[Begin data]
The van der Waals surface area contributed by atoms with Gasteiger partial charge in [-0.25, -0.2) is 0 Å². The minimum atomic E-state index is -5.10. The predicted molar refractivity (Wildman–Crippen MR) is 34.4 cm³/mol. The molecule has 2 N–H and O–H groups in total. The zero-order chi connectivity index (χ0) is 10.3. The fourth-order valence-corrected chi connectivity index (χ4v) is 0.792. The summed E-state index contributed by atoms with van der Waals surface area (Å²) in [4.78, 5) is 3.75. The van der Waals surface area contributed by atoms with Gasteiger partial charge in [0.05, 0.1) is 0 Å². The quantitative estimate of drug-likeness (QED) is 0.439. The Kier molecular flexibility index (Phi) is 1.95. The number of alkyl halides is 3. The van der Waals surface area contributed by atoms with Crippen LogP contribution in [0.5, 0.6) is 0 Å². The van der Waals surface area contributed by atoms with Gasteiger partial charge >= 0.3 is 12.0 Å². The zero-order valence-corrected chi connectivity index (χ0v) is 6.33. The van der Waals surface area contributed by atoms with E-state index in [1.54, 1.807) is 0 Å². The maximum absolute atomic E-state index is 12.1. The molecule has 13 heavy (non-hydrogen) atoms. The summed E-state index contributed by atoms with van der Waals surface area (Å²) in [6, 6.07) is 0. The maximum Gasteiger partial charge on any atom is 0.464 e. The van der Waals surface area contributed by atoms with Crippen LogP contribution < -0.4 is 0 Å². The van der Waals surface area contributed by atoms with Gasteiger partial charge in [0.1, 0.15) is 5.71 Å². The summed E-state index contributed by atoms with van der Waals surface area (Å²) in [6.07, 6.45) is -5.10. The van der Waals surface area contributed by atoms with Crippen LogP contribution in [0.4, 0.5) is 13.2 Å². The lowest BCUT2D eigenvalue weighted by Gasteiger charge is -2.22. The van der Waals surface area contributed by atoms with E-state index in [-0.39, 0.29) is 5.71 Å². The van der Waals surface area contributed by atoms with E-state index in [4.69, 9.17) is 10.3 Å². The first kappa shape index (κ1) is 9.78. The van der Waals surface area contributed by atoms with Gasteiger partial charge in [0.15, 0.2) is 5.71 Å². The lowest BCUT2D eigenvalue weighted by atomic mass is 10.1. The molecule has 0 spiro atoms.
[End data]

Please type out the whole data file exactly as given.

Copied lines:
The van der Waals surface area contributed by atoms with Gasteiger partial charge in [-0.25, -0.2) is 0 Å². The minimum atomic E-state index is -5.10. The predicted molar refractivity (Wildman–Crippen MR) is 34.4 cm³/mol. The molecule has 2 N–H and O–H groups in total. The zero-order chi connectivity index (χ0) is 10.3. The fourth-order valence-corrected chi connectivity index (χ4v) is 0.792. The summed E-state index contributed by atoms with van der Waals surface area (Å²) in [4.78, 5) is 3.75. The van der Waals surface area contributed by atoms with Gasteiger partial charge in [0.05, 0.1) is 0 Å². The quantitative estimate of drug-likeness (QED) is 0.439. The Kier molecular flexibility index (Phi) is 1.95. The number of alkyl halides is 3. The van der Waals surface area contributed by atoms with Crippen LogP contribution in [0.5, 0.6) is 0 Å². The van der Waals surface area contributed by atoms with Gasteiger partial charge >= 0.3 is 12.0 Å². The zero-order valence-corrected chi connectivity index (χ0v) is 6.33. The van der Waals surface area contributed by atoms with E-state index in [1.54, 1.807) is 0 Å². The maximum absolute atomic E-state index is 12.1. The molecule has 13 heavy (non-hydrogen) atoms. The summed E-state index contributed by atoms with van der Waals surface area (Å²) in [6, 6.07) is 0. The maximum Gasteiger partial charge on any atom is 0.464 e. The van der Waals surface area contributed by atoms with Crippen LogP contribution < -0.4 is 0 Å². The van der Waals surface area contributed by atoms with Gasteiger partial charge in [0.1, 0.15) is 5.71 Å². The summed E-state index contributed by atoms with van der Waals surface area (Å²) in [6.07, 6.45) is -5.10. The van der Waals surface area contributed by atoms with Crippen LogP contribution in [0.4, 0.5) is 13.2 Å². The lowest BCUT2D eigenvalue weighted by Gasteiger charge is -2.22. The van der Waals surface area contributed by atoms with E-state index in [-0.39, 0.29) is 5.71 Å². The van der Waals surface area contributed by atoms with E-state index in [4.69, 9.17) is 10.3 Å². The first kappa shape index (κ1) is 9.78. The van der Waals surface area contributed by atoms with Gasteiger partial charge in [0.15, 0.2) is 5.71 Å². The lowest BCUT2D eigenvalue weighted by atomic mass is 10.1. The molecule has 0 spiro atoms.